The Last Word: The 50-Year Journey to Digital Business
To make good on the promise of the digital age, established companies must master a veritable Rubik’s Cube of thorny challenges. The solution lies in understanding three key historical precedents and four perennial seasons of change.
Over the past nearly 50 years, the idea of radical change in IT has been rebranded several times, with monikers changing over time from DP, MIS, IS or decision support systems, to re-engineering and, most recently, avoiding getting “Amazoned.” Today, the term in vogue is “becoming a digital business.”
As described in my last Cognizanti article, it is more realistic for traditional legacy organizations to aspire to become digitally enhanced businesses (DEBs) rather than make the leap to full digital status.1 But no matter what you call it, the transformational challenge for established businesses boils down to the following:
Radical change does happen, but it rolls out over the timespan of a decade, and not by throwing new technologies at the business to see if they stick.
Radical change begins with critical alterations to the business and operating models.
Over 80% of radical change, in my estimation, actually occurs in increments and is the result of long-term vision, persistence, assimilation and adoption, usually forced by competition or economics. The resulting benefits typically emerge from an evolving witch’s brew of inter-related existing technologies, upon which new tools, applications, capabilities, behavior and business models are applied.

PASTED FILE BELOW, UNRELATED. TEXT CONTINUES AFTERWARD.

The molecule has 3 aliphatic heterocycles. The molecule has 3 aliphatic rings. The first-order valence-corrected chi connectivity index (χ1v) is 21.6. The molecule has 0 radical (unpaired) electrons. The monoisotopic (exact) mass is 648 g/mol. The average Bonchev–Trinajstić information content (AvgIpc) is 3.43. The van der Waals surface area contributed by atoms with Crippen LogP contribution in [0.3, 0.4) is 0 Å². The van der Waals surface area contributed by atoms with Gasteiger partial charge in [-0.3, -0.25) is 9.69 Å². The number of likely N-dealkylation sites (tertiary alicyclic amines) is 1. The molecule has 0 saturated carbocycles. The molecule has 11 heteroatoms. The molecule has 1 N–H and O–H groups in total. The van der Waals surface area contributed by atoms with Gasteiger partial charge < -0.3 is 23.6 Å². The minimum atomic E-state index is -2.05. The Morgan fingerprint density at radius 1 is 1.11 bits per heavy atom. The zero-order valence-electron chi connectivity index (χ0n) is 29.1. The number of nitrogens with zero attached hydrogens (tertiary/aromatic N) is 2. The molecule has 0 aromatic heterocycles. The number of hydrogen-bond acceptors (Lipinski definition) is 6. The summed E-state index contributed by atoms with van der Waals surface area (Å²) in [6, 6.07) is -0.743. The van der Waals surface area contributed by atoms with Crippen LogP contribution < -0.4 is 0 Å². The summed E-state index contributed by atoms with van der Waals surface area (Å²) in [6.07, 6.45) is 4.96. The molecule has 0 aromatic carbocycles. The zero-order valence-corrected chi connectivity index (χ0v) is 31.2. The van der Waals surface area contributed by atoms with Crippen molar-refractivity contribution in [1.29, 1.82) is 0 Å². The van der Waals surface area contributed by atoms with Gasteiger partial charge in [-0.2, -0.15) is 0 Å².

Existing businesses that have been dramatically enhanced by the current avalanche of social, mobile, analytics and cloud (the SMAC Stack) technologies, in addition to the Internet of Things, exemplify some of the most radical business and operating model changes so far.
The most dramatic changes I’ve seen involved broad and profound business model transformations:
A cyclical-industry manufacturer: When this company realized it could not gain on the competition in favorable economic times, it spent a decade using leading technologies and processes to reduce its break-even by over 30%. It applied big data analytics to better forecast demand, improve supply chains and rationalize piece parts. These efforts drove totally new product engineering, manufacturing engineering, shop floor, fabrication, robotics and materials-handling approaches. At the end of the next recession, the company was the only major player left standing.
A transportation company: This company understood that the key to its success was based on end-to-end performance guarantees and economics based on cross-industry transactions, assurance of on-time delivery and real-time alternative sourcing. Therefore, it rebuilt its business model to establish a digitally based cross-industry platform that integrated with the systems of a galaxy of specialty logistics stakeholders. The company also realized that information about and insights revealed by the transactions would be as important as the shipments themselves; therefore, it worked to become a master of analytics and has gone on to industry domination.